February is National Heart Month, so make sure you’re being nice to YOUR heart, and then read a few reposts about love and other heart-like things. :-)
This one originally posted November 6, 2015. It takes place in Fae Apoc, well into the post-apoc.
It was 2111, and Regine was using Powerpoint.
She found that amusing.
Certainly, computer programming was not a skill in high circulation at the moment – it seemed limited to a few sad enclaves still trying to hold on to the old world – and so there were few new options. But more than that, it was such a Grigori thing to do, to use antiquated technology decades past its prime.
Regine hoped there were Grigori in the audience young enough – or flexible enough – to appreciate the humor in this. She was going to need every advantage she could get today.
She did not clear her throat; it would considered an unnecessary and thus useless gesture by this crowd. Instead she stilled her posture and waited for silence.
“I am here today to state unequivocally that the terms ‘pure-blooded’, ‘half-breed’, and ‘Faded’ are outdated terms based on an archaic understanding and, as such, should immediately be dropped out of usage by Grigori.”
This was a Grigori meeting; there was no shouting. There were, however, murmurs and lifted eyebrows, shared glances and worried expressions. Regine catalogued them all. Michael would want to know about them.
She waited just long enough to allow the hubbub, such as it was, to die down, and then she began to present her proof.
She started with what Mike called her Jamian Point, because Jamian had been her first success. She brought up pictures – un-Masked pictures: “This is a Faded. This is a half-breed.” And then a picture of Jamian and the others. “This is their ‘full-blooded’ child.” Pictures of the next generation, both full-blooded and half-breed. “Their children with various other parents.” And the next generation, and the next. And then, because it was important, her ‘success children’s’ half-siblings. “These are other children from the same original parent groups, but in different combinations. The selection we call ‘full-blooded’ are merely a specific combination of genes which can be replicated with no recent ‘full-blooded’ ancestors.”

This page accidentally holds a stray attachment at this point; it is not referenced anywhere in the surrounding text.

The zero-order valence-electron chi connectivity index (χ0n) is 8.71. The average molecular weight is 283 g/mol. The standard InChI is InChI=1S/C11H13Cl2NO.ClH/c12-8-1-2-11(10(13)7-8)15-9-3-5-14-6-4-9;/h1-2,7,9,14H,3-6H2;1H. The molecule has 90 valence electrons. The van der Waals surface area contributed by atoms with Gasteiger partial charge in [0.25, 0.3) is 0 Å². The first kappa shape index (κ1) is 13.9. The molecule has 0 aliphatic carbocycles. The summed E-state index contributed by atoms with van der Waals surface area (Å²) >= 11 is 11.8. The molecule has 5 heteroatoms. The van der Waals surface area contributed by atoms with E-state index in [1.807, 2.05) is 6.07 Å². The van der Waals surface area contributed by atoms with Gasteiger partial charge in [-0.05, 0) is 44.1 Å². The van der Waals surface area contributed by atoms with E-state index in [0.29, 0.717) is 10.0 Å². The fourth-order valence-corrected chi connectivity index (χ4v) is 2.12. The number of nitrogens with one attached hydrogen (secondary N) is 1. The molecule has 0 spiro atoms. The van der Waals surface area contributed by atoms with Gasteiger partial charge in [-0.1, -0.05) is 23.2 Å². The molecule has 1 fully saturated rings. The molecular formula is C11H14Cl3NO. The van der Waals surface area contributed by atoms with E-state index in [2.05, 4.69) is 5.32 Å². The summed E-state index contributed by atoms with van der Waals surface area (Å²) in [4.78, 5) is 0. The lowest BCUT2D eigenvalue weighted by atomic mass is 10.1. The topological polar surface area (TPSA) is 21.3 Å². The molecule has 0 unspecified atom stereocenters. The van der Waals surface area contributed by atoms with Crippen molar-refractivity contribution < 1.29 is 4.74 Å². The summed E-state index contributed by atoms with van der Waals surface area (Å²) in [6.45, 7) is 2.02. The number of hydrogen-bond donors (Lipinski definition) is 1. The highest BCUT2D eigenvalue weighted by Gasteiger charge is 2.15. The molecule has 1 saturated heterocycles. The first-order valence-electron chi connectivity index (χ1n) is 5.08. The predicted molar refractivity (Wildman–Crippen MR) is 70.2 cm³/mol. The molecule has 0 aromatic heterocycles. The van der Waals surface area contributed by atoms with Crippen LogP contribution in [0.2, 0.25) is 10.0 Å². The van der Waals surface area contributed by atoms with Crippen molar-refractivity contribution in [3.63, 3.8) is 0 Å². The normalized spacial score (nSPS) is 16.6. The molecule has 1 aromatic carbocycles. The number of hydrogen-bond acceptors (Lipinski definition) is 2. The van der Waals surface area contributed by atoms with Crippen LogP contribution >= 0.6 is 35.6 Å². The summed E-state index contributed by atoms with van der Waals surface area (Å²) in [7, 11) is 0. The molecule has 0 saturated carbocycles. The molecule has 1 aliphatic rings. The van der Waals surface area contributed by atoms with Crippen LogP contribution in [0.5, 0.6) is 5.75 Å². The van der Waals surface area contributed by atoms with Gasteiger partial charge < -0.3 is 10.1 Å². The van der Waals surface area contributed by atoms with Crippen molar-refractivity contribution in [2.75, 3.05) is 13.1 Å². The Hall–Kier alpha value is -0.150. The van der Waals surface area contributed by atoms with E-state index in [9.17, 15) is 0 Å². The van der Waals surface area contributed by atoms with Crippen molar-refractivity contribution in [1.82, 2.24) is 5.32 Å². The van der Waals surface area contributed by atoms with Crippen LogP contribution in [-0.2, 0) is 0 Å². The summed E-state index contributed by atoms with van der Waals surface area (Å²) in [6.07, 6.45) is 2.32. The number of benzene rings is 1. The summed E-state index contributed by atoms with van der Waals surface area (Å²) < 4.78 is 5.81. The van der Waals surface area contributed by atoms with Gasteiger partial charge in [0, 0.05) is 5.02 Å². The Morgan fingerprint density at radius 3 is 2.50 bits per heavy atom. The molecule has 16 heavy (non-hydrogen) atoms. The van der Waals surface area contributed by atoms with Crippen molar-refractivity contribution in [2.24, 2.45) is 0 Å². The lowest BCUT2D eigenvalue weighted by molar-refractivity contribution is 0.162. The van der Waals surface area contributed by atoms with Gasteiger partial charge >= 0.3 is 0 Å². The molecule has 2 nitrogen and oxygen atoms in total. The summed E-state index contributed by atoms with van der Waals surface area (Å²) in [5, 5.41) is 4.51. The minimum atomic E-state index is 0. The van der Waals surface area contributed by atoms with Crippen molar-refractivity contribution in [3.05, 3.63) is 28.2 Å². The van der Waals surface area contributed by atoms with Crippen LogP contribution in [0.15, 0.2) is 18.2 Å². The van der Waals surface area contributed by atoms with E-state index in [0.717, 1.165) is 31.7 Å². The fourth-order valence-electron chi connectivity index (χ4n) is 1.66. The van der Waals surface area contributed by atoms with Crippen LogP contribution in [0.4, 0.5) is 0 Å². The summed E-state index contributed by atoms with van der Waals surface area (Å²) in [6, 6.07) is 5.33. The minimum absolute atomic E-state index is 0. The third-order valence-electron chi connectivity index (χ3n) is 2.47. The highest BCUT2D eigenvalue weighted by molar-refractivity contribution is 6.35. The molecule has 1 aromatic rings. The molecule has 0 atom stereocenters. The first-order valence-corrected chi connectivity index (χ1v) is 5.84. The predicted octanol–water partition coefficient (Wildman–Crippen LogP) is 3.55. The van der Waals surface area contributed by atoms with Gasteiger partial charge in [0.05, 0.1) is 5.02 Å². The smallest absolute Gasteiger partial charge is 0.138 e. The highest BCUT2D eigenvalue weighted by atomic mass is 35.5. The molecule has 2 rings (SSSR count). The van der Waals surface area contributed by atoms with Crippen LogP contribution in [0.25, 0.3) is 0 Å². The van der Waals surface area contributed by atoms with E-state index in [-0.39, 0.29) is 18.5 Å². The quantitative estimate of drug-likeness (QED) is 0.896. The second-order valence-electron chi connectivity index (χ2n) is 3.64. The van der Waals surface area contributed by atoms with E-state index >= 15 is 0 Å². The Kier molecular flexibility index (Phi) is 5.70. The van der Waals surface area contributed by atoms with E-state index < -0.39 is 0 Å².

She raised her voice over the growing murmur. “Copies of all of my data are available for those who doubt my methods.”
She waited, as Michael and Ambrus had suggested, for silence to reign again before she began the next part of her speech.
“The ‘full-blooded’ Changes represent three combinations that occur commonly in bloodlines. They are not the only patterns to occur in bloodlines, although they may be the oldest. Putting weight on those above others handicaps us.
“Because of ‘half-blooded’ precognitives, we were able to correctly predict the return of the so-called gods and thus be better prepared to meet them. Because of ‘half-blooded’ space-shapers and time-movers, if you will pardon the casual term, we were able to face the ‘gods’ in manners and in places they were not expecting.”
Slide, slide, slide. Photographs of people who were very clearly half-breeds: Shira Pelletier. Porter, Shiva. Rohanna. Scenes of combat, some of those taken from mid-air in the middle of a teleport jump. Scenes of half-breeds beating down Hunters and Mara.
“They were older than us, on average. They were more powerful, on average, than we were. And yet we beat them. The world is bent but not broken, and it is still, after everything, ours.” She raised her chin and glared out at the perfect room of perfect people. “Will you tell me that any one of those who saved the world is worth less than you, because of a simple change in gene sequence?”
A pause. They wanted to say yes. They were so very comfortable with being on top.
“It’s a new world, honored Grigori. Let’s act like it.”